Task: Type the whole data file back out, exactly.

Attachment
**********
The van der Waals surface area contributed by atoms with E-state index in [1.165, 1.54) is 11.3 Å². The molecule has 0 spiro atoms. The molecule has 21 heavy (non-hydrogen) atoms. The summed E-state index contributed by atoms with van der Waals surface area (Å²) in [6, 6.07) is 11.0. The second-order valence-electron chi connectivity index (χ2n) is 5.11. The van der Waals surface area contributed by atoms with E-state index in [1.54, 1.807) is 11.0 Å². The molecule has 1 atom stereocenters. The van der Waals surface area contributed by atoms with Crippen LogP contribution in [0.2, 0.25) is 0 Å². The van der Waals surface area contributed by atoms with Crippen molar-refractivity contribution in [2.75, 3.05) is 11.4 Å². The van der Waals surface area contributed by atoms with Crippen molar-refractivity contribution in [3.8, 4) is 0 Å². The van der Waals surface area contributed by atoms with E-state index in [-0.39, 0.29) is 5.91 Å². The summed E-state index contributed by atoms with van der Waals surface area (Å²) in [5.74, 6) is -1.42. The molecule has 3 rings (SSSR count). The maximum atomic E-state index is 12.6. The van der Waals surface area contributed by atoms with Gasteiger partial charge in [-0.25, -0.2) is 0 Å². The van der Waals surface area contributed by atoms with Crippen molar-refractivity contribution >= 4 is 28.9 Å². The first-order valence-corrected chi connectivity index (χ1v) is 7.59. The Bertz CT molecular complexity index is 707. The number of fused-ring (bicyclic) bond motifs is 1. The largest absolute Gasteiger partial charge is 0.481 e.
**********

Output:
The van der Waals surface area contributed by atoms with E-state index in [1.165, 1.54) is 11.3 Å². The molecule has 0 spiro atoms. The molecule has 21 heavy (non-hydrogen) atoms. The summed E-state index contributed by atoms with van der Waals surface area (Å²) in [6, 6.07) is 11.0. The second-order valence-electron chi connectivity index (χ2n) is 5.11. The van der Waals surface area contributed by atoms with E-state index in [1.54, 1.807) is 11.0 Å². The molecule has 1 atom stereocenters. The van der Waals surface area contributed by atoms with Crippen LogP contribution in [0.2, 0.25) is 0 Å². The van der Waals surface area contributed by atoms with Crippen molar-refractivity contribution in [2.75, 3.05) is 11.4 Å². The van der Waals surface area contributed by atoms with Crippen molar-refractivity contribution in [3.8, 4) is 0 Å². The van der Waals surface area contributed by atoms with E-state index in [-0.39, 0.29) is 5.91 Å². The summed E-state index contributed by atoms with van der Waals surface area (Å²) in [5.74, 6) is -1.42. The molecule has 3 rings (SSSR count). The maximum atomic E-state index is 12.6. The van der Waals surface area contributed by atoms with Gasteiger partial charge in [-0.25, -0.2) is 0 Å². The van der Waals surface area contributed by atoms with Crippen molar-refractivity contribution >= 4 is 28.9 Å². The first-order valence-corrected chi connectivity index (χ1v) is 7.59. The Bertz CT molecular complexity index is 707. The number of fused-ring (bicyclic) bond motifs is 1. The largest absolute Gasteiger partial charge is 0.481 e.